Many questions remains in terms of guidance and operations for into any genuine healthcare PPP initiative include such as “How to encourage public and private sector partners to attain common public healthcare goals?, How resources and risks are shared?, what incentives are introduced to provide tangible results and cutting-edge solutions?, How are medical services to be provided to the poor and are subsidies needed?, How does one ensure that those Who Can afford medical services pay their fair share For services provided?, How does one address the ethical issue of profit making in poor countries, What types of services and facilities should be considered for PPP projects?, What innovations should be required before a PPP project is considered so that projects remain financially viable and sustainable?, How can competitive salaries be introduced so that practitioners are recruited and retained for PPP projects?, Are transparent procurement procedures and enabling legislation in place dial can ensure that competition is fair? And What measures are enforced to ensure that foreign services providers are protected against malicious litigation from potential domestic detractors and competitors?….” and much more to arise highlight Dr Bardi

This list is not exhaustive, but it does point to considerations that should be factored into any healthcare PPP initiative If a reputable and competitive PPP program is initiated, there should be no reason why a reliable and efficient body of practitioners could not introduce a service that is compassionate, safe, affordable, sustainable. and socially responsible.

Confluence Tunis – Tunisia, when east meets

This overview of Pasteur Clinic and Tunisia accomplishments and plans for the future would not be complete without mentioning their intention to further enhance their presence in all the Region .The acquisition of new establishments and signing of a management contract with a public hospital constitute a new phase of their expansion in this country which offers numerous growth opportunities.

For all of these reasons, Pasteur Clinic has emerged as a key player, continually reinforcing market leadership position. The strategy is also vindicated by healthy set of financial results and the major business achievements; hense COVID impact.

“Our business growth model is proving highly successful. Our goal of achieving a 20% market share and a significant presence in two other countries remains firmly within reach. I know that our shareholders have placed their confidence in us and we will do our utmost to ensure that it is not misplaced. We must now continue to build our future upon the cornerstones of our success: innovation, quality, commitment, and exemplary ethical standards,” mentioned the DR.

Much Remains to be done by all the healthcare stakeholders to create sustainable ecosystems that facilitate these innovations in achieving scale while beneficially reaching the lowest income patients in emerging markets.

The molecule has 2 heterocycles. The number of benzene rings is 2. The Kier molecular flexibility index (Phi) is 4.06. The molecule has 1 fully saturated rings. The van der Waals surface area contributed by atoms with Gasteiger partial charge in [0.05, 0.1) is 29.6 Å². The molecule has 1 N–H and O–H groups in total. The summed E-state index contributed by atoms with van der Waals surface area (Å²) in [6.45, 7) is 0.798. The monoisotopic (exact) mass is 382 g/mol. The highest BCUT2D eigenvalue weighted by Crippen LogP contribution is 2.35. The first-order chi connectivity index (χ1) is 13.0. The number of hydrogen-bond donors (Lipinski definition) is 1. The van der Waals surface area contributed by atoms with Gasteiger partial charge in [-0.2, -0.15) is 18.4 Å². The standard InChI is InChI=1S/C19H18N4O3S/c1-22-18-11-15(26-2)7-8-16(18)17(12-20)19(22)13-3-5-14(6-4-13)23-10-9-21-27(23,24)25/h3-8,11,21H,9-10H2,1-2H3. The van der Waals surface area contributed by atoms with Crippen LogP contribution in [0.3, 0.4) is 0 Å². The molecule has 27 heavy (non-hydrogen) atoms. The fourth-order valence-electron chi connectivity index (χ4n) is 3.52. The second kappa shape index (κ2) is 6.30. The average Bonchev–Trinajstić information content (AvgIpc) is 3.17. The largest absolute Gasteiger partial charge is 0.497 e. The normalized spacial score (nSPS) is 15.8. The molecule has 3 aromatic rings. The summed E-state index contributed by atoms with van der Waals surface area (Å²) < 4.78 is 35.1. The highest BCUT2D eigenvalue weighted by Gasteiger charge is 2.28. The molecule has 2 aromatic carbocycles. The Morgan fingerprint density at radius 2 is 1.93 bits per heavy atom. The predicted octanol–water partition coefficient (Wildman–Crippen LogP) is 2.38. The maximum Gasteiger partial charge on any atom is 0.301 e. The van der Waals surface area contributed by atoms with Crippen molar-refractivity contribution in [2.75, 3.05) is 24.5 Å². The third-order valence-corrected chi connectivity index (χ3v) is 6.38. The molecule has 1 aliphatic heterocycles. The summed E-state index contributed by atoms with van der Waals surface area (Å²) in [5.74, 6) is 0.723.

Improving access to Healthcare is critical to achieving the World Bank Group’s twin goals of ending extreme poverty and boosting shared prosperity in all countries. Healthy individuals have higher levels of human capital, enabling them to realize their potential as productive members of society and raising output in the countries where they reside.

Technology has always played an important role in the delivery of healthcare. The use case far artificial intelligence„ or Al, in health dates to the late 1990s, when machine learning was first use to help doctors identify cancers in medical images: The more widespread diffusion of Al into health businesses over the past decade. has been facilitated by general improvements in computing power, machine processes such as natural language processing„ and robotics, combined with the exponential accumulation of health-related data from sources such as electronic medical molds (EMRs) the proliferation of health data tracking devices such as smart phones, digital images, and genomic data.

The confluence of Al and other digital technologies has enormous potential to improve health outcomes globally.

For example. patient data can be aggregated and assessed to improve risk analytics, radiology imaging solutions can assist specialists to more efficiently and effectively assess images, and machine learning platforms can reduce the unit costs of health administration through automated scheduling functions and triage chatbots, freeing up specialists to spend time on patient.

Some of these Al health applications have been accelerated in the response to COVID, including in emerging markets; Al has been applied broadly, from drug and vaccine research and patient triage to contract tracing and surveillance systems, and predicting severe COVID cases.

Achieving true scale in the use of Al. however, will require building trust with health consumers, including through collaboration between data providers, health-tech companies, regulators, governments, and the public, to agree in principles and frameworks for constructing and managing patient data sets, governing and monitoring algorithm performance, and safeguarding personal data, among other issues.

Thus leading through change is need to meet industry-changing trends :disruptive technological and scientific innovation, new focus on healthcare value, increasing scarcity of medical specialists, and the more central role played by emerging markets in driving industry innovation.

Contact: @licornegulf2021bahrain